Through this program, you can make initial and ongoing contributions to a charitable gift fund, which is administered by Charitable Gift Funds Canada Foundation. With your RBC advisor, you determine the timing of contributions, which asset, and how much to contribute over time, in alignment with your financial plans, and the funds remain invested with your trusted advisor.
In the context of more recent times, a hybrid approach to giving has been a growing strategy among some individuals and families. This type of approach incorporates philanthropy during one’s lifetime and through an estate. With this method, individuals are able to see the benefits of their charitable impact now and during their lifetimes, and at the same time create a longer-term legacy for years after their eventual passing. A blended strategy can also create tax efficiencies over the course of life and as part of one’s estate. For those who choose to engage family members as part of this approach, this may also be beneficial in building and extending charitable values across generations.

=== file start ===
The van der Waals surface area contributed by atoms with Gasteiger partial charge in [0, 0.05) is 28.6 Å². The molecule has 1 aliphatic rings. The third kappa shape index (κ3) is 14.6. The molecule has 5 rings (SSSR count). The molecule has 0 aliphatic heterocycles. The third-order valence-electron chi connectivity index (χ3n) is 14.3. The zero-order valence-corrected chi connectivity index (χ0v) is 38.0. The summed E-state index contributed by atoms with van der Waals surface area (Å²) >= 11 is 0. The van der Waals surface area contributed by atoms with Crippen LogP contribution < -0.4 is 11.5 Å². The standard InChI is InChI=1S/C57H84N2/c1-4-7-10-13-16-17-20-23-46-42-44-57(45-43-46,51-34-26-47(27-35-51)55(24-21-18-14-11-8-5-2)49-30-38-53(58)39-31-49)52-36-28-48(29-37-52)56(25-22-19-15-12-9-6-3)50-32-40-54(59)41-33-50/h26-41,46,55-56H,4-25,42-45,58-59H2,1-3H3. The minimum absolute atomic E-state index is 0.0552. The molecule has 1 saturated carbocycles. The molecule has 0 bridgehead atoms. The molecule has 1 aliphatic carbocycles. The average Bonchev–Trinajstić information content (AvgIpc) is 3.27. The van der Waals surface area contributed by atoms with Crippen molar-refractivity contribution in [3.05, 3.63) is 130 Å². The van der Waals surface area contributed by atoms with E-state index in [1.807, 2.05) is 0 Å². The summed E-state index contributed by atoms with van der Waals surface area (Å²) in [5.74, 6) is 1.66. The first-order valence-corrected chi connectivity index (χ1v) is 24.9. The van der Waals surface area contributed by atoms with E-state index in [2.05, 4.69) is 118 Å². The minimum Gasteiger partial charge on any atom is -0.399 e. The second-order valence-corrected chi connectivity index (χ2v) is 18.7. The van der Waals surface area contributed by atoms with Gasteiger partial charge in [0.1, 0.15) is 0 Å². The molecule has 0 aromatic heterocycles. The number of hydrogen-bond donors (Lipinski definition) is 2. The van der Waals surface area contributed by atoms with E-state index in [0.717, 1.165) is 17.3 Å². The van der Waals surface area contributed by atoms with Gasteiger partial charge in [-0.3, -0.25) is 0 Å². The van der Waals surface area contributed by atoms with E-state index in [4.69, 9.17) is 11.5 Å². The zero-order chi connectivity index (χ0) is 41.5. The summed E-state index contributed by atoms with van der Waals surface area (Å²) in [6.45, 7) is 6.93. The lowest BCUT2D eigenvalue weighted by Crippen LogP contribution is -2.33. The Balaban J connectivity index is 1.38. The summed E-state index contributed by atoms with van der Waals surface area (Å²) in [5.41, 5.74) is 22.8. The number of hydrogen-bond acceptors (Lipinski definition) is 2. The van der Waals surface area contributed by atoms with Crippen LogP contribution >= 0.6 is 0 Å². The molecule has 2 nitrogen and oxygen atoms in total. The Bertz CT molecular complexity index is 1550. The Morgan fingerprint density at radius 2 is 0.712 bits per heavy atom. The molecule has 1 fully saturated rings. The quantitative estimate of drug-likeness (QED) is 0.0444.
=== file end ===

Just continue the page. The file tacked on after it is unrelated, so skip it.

For more information on planning your charitable legacy, please read the Perspectives 2020 article: “What does your charitable legacy look like?”
In looking at the big picture as it relates to your charitable intentions, keep in mind that the process and the approach will be unique to you and your family. Whether you’re a younger individual, you have a busy career or growing family, or you’re approaching or already enjoying retirement, incorporating structure and strategies with your charitable giving can create benefits now, in the years to come and on a lasting basis for future generations.
Regardless of the amount being given (or granted from a foundation or donor-advised fund) annually, cumulatively in life or via one’s estate, if a more focused approach aligns with your charitable goals, it’s important to carefully consider your objectives, specifically and holistically. Think about how you’re currently giving, and how much in total you’re giving — and then measure that against the impact you’d ideally like to have. With these elements in mind, it’s here that planning and implementing a giving strategy may help in creating a broader ultimate impact.